Saturday, December 1, 2007

Make Advent Real! Here's How

Tomorrow, Dec. 2 is the first Sunday of Advent. Raising your family's consciousness regarding Advent is a good way to remind them of the spirituality of this very commercial holiday season.

The simplest way to do this is to use a pre-made Advent calendar. These range from the inexpensive card-stock "open the windows" type to beautiful cloth calendars with pockets. One year, I baked up little cut-out cookies and constructed my own calendar using simple plastic snack bags (like sandwich bags, only smaller) and pinned them (use safety pins) in calendar fashion, to a felt background. I hung the finished "calendar" from a wooden dowel.(Pin the felt around the dowel--very simple.) Each day's bag held four cookies--one for each child, as I only had four, then--and was numbered on the outside with a permanent marker. (You could also use festive stickers to make it prettier. Or, use icing to write the number onto the cookies before assembling your calendar.)

Our calendar wouldn't have won any "Good Housekeeping" awards for beauty, but oh, the children loved it! Since it was a visual reminder as well as a gustatory delight, it had a double impact. Add to that a simple daily reading from scripture or an appropriate book of your choice, and you have a wonderful family tradition that brings meaning to all the bustle and busyness of the season.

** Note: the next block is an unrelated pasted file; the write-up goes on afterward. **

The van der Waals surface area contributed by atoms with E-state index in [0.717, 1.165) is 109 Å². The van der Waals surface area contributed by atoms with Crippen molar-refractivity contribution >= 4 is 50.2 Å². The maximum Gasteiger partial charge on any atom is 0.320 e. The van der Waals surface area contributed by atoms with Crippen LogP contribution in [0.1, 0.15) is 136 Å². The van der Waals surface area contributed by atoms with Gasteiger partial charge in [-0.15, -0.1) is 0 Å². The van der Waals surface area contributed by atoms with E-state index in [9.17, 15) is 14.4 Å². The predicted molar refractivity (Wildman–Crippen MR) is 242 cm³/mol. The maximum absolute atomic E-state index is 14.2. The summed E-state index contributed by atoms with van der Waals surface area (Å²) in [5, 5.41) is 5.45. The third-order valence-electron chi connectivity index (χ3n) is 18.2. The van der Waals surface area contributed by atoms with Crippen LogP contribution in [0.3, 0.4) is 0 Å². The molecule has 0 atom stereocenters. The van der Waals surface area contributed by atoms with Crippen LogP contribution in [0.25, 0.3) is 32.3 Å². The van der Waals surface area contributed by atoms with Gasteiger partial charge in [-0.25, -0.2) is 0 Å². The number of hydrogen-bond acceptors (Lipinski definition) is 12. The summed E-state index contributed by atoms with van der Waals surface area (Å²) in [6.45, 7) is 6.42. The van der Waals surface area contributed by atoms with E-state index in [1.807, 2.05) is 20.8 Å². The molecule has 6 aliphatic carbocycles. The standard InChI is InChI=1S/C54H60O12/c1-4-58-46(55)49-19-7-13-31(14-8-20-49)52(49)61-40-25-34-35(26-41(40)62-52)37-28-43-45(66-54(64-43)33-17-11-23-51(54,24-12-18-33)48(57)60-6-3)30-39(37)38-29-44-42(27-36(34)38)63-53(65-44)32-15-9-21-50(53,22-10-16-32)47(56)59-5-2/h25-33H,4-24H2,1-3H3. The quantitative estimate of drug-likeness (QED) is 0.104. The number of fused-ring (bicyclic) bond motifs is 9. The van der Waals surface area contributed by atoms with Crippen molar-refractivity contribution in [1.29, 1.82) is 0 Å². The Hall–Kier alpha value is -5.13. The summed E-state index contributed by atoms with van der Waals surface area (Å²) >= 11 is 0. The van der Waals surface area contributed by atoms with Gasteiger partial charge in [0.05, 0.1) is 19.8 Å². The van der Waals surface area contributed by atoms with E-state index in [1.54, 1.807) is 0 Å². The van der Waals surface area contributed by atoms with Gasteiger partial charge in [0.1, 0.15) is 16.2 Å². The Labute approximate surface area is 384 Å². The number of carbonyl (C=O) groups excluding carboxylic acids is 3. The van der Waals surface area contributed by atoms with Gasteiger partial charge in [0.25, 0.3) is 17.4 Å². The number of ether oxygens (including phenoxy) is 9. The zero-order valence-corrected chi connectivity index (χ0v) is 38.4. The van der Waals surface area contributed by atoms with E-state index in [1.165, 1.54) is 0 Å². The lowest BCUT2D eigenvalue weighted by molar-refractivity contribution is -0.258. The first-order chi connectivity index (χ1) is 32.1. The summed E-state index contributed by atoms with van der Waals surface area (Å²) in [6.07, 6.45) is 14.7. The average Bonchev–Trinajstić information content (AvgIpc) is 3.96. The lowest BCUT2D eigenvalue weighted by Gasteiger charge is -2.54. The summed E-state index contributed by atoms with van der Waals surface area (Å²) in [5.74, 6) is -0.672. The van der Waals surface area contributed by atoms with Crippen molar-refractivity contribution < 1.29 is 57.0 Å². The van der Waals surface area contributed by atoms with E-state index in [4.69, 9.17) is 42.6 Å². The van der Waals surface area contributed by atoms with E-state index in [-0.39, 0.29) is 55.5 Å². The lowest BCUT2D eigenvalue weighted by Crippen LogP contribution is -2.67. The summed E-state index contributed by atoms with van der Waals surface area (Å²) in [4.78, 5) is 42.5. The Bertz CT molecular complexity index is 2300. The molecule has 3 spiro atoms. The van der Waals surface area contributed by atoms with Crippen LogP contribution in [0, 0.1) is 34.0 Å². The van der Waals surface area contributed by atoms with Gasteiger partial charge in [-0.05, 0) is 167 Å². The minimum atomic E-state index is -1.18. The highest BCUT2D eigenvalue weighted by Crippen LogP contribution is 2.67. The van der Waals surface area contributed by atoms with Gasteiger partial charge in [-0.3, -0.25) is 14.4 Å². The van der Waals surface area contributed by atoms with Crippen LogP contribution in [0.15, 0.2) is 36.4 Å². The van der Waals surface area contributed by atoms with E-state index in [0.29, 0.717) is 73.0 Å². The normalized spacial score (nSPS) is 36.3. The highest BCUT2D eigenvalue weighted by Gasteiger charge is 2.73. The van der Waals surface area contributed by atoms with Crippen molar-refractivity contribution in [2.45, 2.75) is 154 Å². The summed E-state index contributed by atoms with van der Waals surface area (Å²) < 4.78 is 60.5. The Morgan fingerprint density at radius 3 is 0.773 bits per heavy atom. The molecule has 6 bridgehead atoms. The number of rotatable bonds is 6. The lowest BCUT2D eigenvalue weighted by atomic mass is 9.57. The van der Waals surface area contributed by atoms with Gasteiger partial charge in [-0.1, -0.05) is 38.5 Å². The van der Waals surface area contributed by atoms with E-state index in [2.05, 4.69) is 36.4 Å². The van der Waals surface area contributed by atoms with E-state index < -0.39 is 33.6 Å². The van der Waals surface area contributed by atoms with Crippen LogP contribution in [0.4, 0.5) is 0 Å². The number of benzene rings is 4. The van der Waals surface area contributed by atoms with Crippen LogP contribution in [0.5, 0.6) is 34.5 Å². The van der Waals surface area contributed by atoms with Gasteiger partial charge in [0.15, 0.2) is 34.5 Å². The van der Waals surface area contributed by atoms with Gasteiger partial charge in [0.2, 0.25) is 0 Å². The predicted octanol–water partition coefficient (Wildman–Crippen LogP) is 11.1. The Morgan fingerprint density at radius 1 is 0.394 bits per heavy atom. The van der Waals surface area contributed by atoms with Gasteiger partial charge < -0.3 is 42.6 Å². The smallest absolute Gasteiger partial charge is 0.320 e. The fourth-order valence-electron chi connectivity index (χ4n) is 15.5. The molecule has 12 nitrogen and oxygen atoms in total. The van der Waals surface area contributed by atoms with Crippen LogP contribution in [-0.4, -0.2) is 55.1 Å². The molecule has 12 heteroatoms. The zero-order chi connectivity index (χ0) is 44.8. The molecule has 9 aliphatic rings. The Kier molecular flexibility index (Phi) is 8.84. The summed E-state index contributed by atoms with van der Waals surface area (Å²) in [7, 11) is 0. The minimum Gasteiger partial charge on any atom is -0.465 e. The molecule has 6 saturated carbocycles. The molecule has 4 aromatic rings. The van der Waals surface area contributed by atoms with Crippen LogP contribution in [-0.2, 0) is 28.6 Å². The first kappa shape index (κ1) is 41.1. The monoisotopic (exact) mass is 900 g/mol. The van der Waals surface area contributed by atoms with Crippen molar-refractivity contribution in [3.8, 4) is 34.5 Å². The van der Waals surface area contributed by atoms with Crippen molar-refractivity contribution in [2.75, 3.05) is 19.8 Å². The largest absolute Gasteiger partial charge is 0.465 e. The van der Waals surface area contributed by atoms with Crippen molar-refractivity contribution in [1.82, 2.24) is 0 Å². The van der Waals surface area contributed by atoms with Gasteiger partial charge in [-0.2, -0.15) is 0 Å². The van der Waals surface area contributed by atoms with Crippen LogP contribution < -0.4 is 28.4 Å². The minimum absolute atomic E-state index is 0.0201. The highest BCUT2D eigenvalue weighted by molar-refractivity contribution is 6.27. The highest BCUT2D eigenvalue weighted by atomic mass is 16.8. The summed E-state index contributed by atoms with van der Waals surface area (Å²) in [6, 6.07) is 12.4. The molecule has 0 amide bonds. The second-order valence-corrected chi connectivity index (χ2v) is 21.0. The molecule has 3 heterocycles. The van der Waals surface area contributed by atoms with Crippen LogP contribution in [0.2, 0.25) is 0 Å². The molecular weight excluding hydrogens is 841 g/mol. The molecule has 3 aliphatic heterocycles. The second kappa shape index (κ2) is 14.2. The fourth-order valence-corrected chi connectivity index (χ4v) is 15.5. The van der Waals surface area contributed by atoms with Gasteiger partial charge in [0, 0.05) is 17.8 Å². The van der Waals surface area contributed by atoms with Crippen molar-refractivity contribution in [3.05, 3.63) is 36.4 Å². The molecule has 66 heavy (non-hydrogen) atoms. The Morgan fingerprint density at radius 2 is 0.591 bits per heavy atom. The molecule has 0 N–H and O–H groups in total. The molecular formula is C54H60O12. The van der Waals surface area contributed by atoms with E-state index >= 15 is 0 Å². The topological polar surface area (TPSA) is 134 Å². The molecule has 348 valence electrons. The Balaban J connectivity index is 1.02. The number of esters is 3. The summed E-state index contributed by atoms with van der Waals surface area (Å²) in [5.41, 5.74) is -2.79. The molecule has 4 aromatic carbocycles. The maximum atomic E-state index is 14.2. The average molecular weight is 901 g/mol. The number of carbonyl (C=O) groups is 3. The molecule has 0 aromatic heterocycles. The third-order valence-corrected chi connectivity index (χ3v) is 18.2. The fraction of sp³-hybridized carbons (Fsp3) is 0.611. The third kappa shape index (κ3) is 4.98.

Ultimately, it isn't the gifts on Christmas Day or the pretty tree in your livingroom that is soul-satisfying for either you or your family. Oh, they play an important part in our hearts and should be continued. But it is the birth of Christ and what that meant for the world that brings lasting contentment, long after the tree is taken down and the gifts have been used or outgrown.

For more ideas on keeping Advent, check out this link .

A Regency Advent

During the Regency, church-going families would have been well aware of Advent. In fact, for most average people (not upper-class) the season began the week before Advent with Stir-Up Sunday.

"Housekeepers or cooks, mindful of Christmas approaching, would start their Christmas pudding now. Poorer families had often been contributing to a "pudding club" for months in anticipation of being ready to afford the important dinner course."
"Stir-Up Sunday" became the unofficial start to the Christmas season. How the day got its name will surprise you: more on that in my next post!

[quote taken from Regency House Christmas: The Definitive Guide to A Remarkably Regency Yuletide!"